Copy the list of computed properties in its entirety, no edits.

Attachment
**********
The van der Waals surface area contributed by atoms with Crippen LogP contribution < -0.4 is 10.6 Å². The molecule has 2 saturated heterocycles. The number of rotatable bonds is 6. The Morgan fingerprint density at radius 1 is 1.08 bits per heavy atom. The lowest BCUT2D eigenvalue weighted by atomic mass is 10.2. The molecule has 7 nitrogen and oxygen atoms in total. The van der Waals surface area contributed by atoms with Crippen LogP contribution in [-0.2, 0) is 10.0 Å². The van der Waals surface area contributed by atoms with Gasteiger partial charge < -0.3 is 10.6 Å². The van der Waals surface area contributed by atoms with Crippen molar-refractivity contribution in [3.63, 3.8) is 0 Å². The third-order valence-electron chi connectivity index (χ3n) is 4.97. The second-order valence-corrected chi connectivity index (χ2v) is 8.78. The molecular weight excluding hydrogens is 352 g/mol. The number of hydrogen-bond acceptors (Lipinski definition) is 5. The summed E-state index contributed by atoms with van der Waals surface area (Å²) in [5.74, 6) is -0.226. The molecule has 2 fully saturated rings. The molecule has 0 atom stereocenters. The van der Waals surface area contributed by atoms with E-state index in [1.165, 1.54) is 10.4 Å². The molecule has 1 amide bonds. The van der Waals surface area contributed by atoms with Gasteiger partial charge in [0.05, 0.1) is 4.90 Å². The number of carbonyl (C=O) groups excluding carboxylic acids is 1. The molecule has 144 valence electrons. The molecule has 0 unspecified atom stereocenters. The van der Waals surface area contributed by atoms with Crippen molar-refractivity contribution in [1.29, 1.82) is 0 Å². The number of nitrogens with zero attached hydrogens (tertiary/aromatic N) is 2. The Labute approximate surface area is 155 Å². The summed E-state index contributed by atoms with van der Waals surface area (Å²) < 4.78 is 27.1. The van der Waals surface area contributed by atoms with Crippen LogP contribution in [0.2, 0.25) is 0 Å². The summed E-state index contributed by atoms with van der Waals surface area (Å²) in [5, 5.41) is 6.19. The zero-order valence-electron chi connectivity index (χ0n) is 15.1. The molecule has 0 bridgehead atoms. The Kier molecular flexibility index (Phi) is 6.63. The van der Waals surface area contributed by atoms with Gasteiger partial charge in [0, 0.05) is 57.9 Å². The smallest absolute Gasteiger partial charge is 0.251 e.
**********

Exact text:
The van der Waals surface area contributed by atoms with Crippen LogP contribution < -0.4 is 10.6 Å². The molecule has 2 saturated heterocycles. The number of rotatable bonds is 6. The Morgan fingerprint density at radius 1 is 1.08 bits per heavy atom. The lowest BCUT2D eigenvalue weighted by atomic mass is 10.2. The molecule has 7 nitrogen and oxygen atoms in total. The van der Waals surface area contributed by atoms with Crippen LogP contribution in [-0.2, 0) is 10.0 Å². The van der Waals surface area contributed by atoms with Gasteiger partial charge < -0.3 is 10.6 Å². The van der Waals surface area contributed by atoms with Crippen molar-refractivity contribution in [3.63, 3.8) is 0 Å². The third-order valence-electron chi connectivity index (χ3n) is 4.97. The second-order valence-corrected chi connectivity index (χ2v) is 8.78. The molecular weight excluding hydrogens is 352 g/mol. The number of hydrogen-bond acceptors (Lipinski definition) is 5. The summed E-state index contributed by atoms with van der Waals surface area (Å²) in [5.74, 6) is -0.226. The molecule has 2 fully saturated rings. The molecule has 0 atom stereocenters. The van der Waals surface area contributed by atoms with E-state index in [1.165, 1.54) is 10.4 Å². The molecule has 1 amide bonds. The van der Waals surface area contributed by atoms with Gasteiger partial charge in [0.05, 0.1) is 4.90 Å². The number of carbonyl (C=O) groups excluding carboxylic acids is 1. The molecule has 144 valence electrons. The molecule has 0 unspecified atom stereocenters. The van der Waals surface area contributed by atoms with Crippen molar-refractivity contribution in [1.29, 1.82) is 0 Å². The number of nitrogens with zero attached hydrogens (tertiary/aromatic N) is 2. The Labute approximate surface area is 155 Å². The summed E-state index contributed by atoms with van der Waals surface area (Å²) < 4.78 is 27.1. The van der Waals surface area contributed by atoms with Crippen LogP contribution in [0.2, 0.25) is 0 Å². The summed E-state index contributed by atoms with van der Waals surface area (Å²) in [5, 5.41) is 6.19. The zero-order valence-electron chi connectivity index (χ0n) is 15.1. The molecule has 0 bridgehead atoms. The Kier molecular flexibility index (Phi) is 6.63. The van der Waals surface area contributed by atoms with Gasteiger partial charge in [0, 0.05) is 57.9 Å². The smallest absolute Gasteiger partial charge is 0.251 e.